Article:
Denmark’s biggest bank is best known for its role at the center of a vast money laundering scandal. But last month, it got caught in another embarrassment, namely overcharging retail clients for investment products and causing them to lose money.
The bank should have followed rules that stipulate investment advice must always guide clients to the best product, even if that goes against the bank’s interests. In this case, clients would have been better off in regular bank deposits, where returns are around zero.
The problem for Danske, and other banks operating in negative-rate environments, is that the more money they hold in deposits, the greater the cost to the bank. The industry has balked at passing on the cost of negative rates to retail savers, for fear of losing business. Instead, banks have looked for other ways to mitigate the pain of negative rates, such as focusing on services that require fees.
Jesper Berg, the director general of the Financial Supervisory Authority in Copenhagen, says that the Danske case now "shows that the fee channel is also threatened” for banks dealing with negative rates.
The Last Bright Spot
Fee income was one of the last bright spots for an industry that has watched negative rates erode many of its other key business areas.
In the past, banks would "make money from getting cheaper [deposit] funding than market funding: That channel throughout Europe is dead,” Berg said. They would also make money by taking short-term duration risks, "but the yield curve is flat right now, or in that neighborhood, so they don’t get that 1% or 2% which they historically got on doing that sort of business.” And now, negative rates are eating into fee income, he said.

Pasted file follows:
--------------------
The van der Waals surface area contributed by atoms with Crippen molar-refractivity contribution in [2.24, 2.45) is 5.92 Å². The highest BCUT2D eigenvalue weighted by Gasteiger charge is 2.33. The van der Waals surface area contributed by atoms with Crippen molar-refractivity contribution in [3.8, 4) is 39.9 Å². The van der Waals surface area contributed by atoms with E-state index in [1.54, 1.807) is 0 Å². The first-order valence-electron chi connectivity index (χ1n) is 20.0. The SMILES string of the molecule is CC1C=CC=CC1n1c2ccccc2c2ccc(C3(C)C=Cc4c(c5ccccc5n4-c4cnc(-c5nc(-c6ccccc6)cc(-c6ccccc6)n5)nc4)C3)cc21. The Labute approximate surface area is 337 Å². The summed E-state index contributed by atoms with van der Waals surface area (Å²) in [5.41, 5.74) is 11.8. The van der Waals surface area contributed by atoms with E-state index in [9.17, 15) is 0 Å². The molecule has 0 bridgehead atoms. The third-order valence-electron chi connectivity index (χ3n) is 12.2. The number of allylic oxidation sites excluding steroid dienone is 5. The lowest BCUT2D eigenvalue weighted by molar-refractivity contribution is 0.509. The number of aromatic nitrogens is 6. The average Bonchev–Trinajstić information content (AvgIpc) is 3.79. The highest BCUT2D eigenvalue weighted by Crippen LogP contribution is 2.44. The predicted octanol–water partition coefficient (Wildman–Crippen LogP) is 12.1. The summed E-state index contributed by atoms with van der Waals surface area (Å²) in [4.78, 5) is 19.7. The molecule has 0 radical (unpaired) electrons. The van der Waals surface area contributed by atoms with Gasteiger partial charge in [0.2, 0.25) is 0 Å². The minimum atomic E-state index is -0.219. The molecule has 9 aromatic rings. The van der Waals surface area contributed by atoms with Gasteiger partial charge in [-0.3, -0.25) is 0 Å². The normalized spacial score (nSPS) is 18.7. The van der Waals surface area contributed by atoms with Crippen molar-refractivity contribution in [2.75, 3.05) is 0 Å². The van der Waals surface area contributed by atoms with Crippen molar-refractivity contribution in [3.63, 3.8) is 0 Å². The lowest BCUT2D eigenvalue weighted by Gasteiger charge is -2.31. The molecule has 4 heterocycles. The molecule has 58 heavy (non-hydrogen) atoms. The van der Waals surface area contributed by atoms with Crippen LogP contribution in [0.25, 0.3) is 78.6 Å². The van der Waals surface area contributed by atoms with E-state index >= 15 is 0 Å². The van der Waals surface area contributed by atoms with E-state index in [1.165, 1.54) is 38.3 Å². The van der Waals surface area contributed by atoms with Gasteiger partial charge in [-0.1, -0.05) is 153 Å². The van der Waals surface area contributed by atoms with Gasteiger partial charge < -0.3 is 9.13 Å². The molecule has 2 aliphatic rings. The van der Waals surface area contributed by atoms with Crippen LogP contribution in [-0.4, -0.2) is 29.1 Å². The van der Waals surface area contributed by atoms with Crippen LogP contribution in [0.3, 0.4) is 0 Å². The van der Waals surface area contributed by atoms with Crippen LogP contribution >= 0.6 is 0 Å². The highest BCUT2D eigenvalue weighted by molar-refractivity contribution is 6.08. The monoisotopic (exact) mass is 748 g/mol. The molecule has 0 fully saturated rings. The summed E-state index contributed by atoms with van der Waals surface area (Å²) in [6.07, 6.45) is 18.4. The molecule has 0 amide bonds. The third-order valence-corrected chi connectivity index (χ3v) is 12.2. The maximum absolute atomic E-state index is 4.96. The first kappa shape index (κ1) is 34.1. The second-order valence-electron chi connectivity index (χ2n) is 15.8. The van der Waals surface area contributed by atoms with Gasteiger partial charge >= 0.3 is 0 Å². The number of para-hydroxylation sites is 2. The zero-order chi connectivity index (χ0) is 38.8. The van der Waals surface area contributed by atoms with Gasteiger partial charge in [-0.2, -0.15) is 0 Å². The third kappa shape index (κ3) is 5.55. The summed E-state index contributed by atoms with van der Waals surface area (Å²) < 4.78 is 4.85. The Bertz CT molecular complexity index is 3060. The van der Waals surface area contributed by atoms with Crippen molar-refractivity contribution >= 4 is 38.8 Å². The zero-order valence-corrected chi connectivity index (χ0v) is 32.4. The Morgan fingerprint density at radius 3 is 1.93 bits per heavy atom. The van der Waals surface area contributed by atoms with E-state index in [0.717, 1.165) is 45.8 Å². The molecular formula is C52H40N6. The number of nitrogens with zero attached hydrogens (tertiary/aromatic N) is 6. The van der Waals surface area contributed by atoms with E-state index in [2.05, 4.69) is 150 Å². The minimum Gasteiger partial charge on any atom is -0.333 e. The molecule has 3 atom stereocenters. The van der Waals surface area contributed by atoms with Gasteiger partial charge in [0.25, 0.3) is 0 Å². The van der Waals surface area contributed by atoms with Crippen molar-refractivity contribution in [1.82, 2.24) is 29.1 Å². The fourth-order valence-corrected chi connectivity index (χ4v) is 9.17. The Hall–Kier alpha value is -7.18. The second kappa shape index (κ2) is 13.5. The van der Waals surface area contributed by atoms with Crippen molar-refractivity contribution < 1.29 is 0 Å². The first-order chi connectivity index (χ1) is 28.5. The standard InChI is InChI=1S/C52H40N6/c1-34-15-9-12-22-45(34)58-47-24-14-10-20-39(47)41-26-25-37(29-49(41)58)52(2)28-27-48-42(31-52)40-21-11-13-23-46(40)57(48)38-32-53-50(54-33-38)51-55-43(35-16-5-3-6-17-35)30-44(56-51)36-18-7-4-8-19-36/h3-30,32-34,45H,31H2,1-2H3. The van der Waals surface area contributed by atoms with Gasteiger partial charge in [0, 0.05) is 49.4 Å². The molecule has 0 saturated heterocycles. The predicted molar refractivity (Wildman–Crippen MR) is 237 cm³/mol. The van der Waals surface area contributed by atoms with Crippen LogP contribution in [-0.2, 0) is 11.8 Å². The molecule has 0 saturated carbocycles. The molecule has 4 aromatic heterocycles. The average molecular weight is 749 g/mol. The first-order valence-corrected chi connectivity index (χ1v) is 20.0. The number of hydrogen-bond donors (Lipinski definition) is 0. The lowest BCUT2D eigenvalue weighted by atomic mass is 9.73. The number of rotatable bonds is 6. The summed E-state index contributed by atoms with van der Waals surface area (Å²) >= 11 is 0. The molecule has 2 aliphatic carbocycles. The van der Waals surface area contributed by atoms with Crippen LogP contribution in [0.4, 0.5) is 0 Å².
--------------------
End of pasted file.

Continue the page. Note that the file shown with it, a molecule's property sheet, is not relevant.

Go back a few years, and the narrative was that Danske had successfully adapted its business model to cope with negative rates. It delivered record profits in 2017, when Denmark had already had interest rates below zero for roughly half a decade. That was also the year that Danske raised fees for customers who put money into an investment platform called Flexinvest Fri.
But the returns on some of those products were low. By the time the higher fees were included, clients were losing money. The bank nevertheless recommended the product and collected the fees. It shouldn’t have, given regulations that require banks always to act in their clients’ interest.
The kind of fees Danske was charging constitute "a significant part of fee income in many banks across Europe,” Berg said. "If that is threatened, there is a more generic issue across Europe.”
As the prospect of returning to positive interest rates in Europe seems more remote, the impact of the policy on the region’s banks warrants attention. In Denmark, finance industry profits were down 25% in 2018, according to FSA data. Berg says his agency is now starting to worry about profitability among banks.
"Typically the issue has been, we lean against the wind because of bubbles,” he said. "But now it is an issue of the earnings power of banks.”
Meanwhile, Danske continues to face fines potentially in the billions of dollars for its Estonian money laundering scandal. On Thursday, newspaper Berlingske reported that an existing investigation into the bank has been expanded to include its decision in 2014 to fire a company it had hired to examine warnings by a whistleblower.
Since the beginning of last year, shares in Danske Bank have plunged by about 57% as shareholders have reacted to its scandals. - Bloomberg
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